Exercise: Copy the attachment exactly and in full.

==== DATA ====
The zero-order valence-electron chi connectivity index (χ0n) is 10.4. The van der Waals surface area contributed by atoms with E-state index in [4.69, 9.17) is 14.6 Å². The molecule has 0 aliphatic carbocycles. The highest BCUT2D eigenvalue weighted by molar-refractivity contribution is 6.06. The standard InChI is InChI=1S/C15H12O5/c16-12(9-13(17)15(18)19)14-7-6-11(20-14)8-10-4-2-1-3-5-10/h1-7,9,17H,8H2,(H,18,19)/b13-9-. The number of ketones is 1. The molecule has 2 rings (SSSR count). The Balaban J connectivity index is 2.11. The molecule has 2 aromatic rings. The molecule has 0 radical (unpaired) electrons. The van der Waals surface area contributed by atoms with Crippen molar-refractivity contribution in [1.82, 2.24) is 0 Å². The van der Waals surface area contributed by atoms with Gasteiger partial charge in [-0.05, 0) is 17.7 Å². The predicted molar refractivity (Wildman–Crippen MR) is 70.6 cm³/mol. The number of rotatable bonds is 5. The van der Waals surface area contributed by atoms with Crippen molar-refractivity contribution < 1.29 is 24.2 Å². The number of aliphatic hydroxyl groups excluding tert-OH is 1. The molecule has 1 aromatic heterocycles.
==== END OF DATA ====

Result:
The zero-order valence-electron chi connectivity index (χ0n) is 10.4. The van der Waals surface area contributed by atoms with E-state index in [4.69, 9.17) is 14.6 Å². The molecule has 0 aliphatic carbocycles. The highest BCUT2D eigenvalue weighted by molar-refractivity contribution is 6.06. The standard InChI is InChI=1S/C15H12O5/c16-12(9-13(17)15(18)19)14-7-6-11(20-14)8-10-4-2-1-3-5-10/h1-7,9,17H,8H2,(H,18,19)/b13-9-. The number of ketones is 1. The molecule has 2 rings (SSSR count). The Balaban J connectivity index is 2.11. The molecule has 2 aromatic rings. The molecule has 0 radical (unpaired) electrons. The van der Waals surface area contributed by atoms with Crippen molar-refractivity contribution in [1.82, 2.24) is 0 Å². The van der Waals surface area contributed by atoms with Gasteiger partial charge in [-0.05, 0) is 17.7 Å². The predicted molar refractivity (Wildman–Crippen MR) is 70.6 cm³/mol. The number of rotatable bonds is 5. The van der Waals surface area contributed by atoms with Crippen molar-refractivity contribution < 1.29 is 24.2 Å². The number of aliphatic hydroxyl groups excluding tert-OH is 1. The molecule has 1 aromatic heterocycles.